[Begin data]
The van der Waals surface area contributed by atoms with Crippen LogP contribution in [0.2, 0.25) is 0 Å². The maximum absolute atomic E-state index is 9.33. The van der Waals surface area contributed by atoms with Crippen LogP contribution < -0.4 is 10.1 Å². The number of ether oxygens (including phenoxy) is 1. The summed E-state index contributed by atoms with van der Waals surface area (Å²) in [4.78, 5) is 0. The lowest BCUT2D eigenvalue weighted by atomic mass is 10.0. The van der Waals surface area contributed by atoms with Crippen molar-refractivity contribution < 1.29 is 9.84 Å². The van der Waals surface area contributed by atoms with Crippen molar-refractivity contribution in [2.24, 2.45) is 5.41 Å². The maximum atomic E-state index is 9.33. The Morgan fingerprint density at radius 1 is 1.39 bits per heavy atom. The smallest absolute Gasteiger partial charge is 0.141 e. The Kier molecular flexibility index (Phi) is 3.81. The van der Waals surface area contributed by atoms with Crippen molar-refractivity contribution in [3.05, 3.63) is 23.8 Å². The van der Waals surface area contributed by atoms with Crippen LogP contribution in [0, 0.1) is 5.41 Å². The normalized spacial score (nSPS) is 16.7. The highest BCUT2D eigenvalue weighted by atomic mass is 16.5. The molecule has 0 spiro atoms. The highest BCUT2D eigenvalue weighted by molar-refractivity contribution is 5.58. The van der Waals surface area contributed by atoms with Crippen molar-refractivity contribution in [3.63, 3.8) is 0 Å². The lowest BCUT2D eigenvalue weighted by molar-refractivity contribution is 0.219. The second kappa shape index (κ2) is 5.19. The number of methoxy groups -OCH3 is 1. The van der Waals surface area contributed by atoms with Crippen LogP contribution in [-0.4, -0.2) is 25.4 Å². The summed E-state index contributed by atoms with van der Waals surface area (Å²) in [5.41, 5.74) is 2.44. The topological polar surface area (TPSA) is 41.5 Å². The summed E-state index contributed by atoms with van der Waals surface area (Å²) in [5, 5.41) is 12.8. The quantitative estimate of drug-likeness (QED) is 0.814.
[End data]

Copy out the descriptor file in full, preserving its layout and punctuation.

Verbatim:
The van der Waals surface area contributed by atoms with Crippen LogP contribution in [0.2, 0.25) is 0 Å². The maximum absolute atomic E-state index is 9.33. The van der Waals surface area contributed by atoms with Crippen LogP contribution < -0.4 is 10.1 Å². The number of ether oxygens (including phenoxy) is 1. The summed E-state index contributed by atoms with van der Waals surface area (Å²) in [4.78, 5) is 0. The lowest BCUT2D eigenvalue weighted by atomic mass is 10.0. The van der Waals surface area contributed by atoms with Crippen molar-refractivity contribution < 1.29 is 9.84 Å². The van der Waals surface area contributed by atoms with Crippen molar-refractivity contribution in [2.24, 2.45) is 5.41 Å². The maximum atomic E-state index is 9.33. The Morgan fingerprint density at radius 1 is 1.39 bits per heavy atom. The smallest absolute Gasteiger partial charge is 0.141 e. The Kier molecular flexibility index (Phi) is 3.81. The van der Waals surface area contributed by atoms with Crippen molar-refractivity contribution in [3.05, 3.63) is 23.8 Å². The van der Waals surface area contributed by atoms with Crippen LogP contribution in [0, 0.1) is 5.41 Å². The normalized spacial score (nSPS) is 16.7. The highest BCUT2D eigenvalue weighted by atomic mass is 16.5. The molecule has 0 spiro atoms. The highest BCUT2D eigenvalue weighted by molar-refractivity contribution is 5.58. The van der Waals surface area contributed by atoms with Crippen molar-refractivity contribution in [3.63, 3.8) is 0 Å². The lowest BCUT2D eigenvalue weighted by molar-refractivity contribution is 0.219. The second kappa shape index (κ2) is 5.19. The number of methoxy groups -OCH3 is 1. The van der Waals surface area contributed by atoms with Crippen LogP contribution in [-0.4, -0.2) is 25.4 Å². The summed E-state index contributed by atoms with van der Waals surface area (Å²) in [5.41, 5.74) is 2.44. The topological polar surface area (TPSA) is 41.5 Å². The summed E-state index contributed by atoms with van der Waals surface area (Å²) in [5, 5.41) is 12.8. The quantitative estimate of drug-likeness (QED) is 0.814.